Of all major home repairs, installing new roofing is arguably one of the most important. You have many things to consider when replacing a roof, but you never want to let an old roof fail; water can destroy the inside of your home, from the attic insulation down through the painstakingly remodeled kitchen, right on through to the basement family room with a big-screen TV. Fewer home problems can be more disastrous than a failed roof.
Roof replacement is not something to take lightly, nor is it a repair you should delay. It’s not too difficult to replace or repair a single shingle, but if one shingle fails, it’s a good idea to have your roof inspected to check the rest of its integrity.
You might also need a permit in your state or locality to repair a roof, depending on the size of the area and the type of repairs. A permit may also be required when reroofing. When you sense that your roof is nearing the end of its useful life, brush up on these basics before soliciting bids from roofing contractors.
The Basic Roofing Materials
Your choice of roof replacement options often depends on your locality and your personal taste. For example, metal roofing is a standard selection in some regions due to its fire resistance. In contrast, the predominant home styles in other areas might call for a Spanish-influenced tile tool. Roof pitch (angle) also affects the roofing materials you can use. For example, wood shake shingles can be used for steeper-pitched roofs but are unsuitable for flatter, low-pitched roofs.
The most common choices for residential roofing include:
- Asphalt composition shingles: These are cheap and easily obtainable, but they are less attractive than other options due to their flat appearance. This roofing type is by far the most popular roofing material.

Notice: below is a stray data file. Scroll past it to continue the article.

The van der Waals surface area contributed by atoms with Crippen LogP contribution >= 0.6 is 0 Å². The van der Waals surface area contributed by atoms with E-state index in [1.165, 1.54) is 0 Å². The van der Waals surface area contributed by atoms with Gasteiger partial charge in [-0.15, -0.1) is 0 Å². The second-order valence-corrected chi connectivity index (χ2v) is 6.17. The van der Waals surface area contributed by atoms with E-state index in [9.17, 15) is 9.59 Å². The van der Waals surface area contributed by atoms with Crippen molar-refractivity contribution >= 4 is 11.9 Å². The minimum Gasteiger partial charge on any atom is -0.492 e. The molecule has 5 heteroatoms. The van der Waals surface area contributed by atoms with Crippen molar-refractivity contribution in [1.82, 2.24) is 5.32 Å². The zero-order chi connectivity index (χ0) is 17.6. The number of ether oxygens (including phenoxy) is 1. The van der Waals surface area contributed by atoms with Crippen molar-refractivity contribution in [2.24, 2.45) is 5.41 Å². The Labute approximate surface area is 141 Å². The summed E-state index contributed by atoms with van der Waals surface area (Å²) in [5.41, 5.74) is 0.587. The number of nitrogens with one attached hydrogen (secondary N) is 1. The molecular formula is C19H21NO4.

- Wood shakes or shingles: These are pricey but attractive shingles. They have excellent durability but aren’t a good choice in regions with fire danger.
- Metal Roofing: Metal roofs made of steel or aluminum have become more prevalent in recent years due to their durability and fireproof durability. These expensive roofs require specialty contractors
According to the National Association of Home Builders, costlier slate, copper, and tile roofs last more than 50 years. Wood shake roofs endure about 30 years, fiber cement shingles have a life of nearly 25 years, and asphalt shingle composition roofs last about 20 years.
Tear off or Second Layer?
It was once common to lay a new shingle roof over the preexisting layer at least once, or sometimes even twice. This roofing practice is no longer allowed in some jurisdictions, where complete tear-off of the previous roofing is now required. Even where layering is allowed, applying a new layer of shingles over the old should be carefully considered based on its pros and cons:
- Weight: The main argument against laying additional layers of asphalt shingles is that the roofing materials can get too heavy for the underlying roof framing. Excessive weight can cause structural problems, especially for older houses. A triple layer of asphalt shingles is often equal to a single layer of slate shingles—an exceedingly heavy type of material.
- Telegraphing: Another problem with shingling over existing shingles is that you essentially repeat some surface irregularities that may already be present. If you’re contemplating putting on a new roof, there’s probably a good chance that you may have bubbles, bumps, and waves that should be remedied. Putting new shingles over existing problems can leave you with a rather unattractive new roof. One way to minimize this problem is to go over the old roof and correct as many issues as you can before re-roofing. It doesn’t take much more than a hammer, some roofing nails, and a handful of shingles to correct bumps, gaps, and protruding nails.
- Work and waste reduction: The primary advantage of layering is that it reduces the work involved. Stripping off the existing layer and then laying down a new layer adds more work to the process. Time isn’t a problem if roofing professionals tackle the job because they can strip most roofs in the morning. But if you’re doing the job yourself, it can be a strong argument for roofing over the old roof.
- Manufacturer’s warranties: Some types of roofs and manufacturers require that roofs under warranty be stripped entirely to comply with the rules and restrictions of the warranty. If the roof is currently under warranty, check what the warranty requires.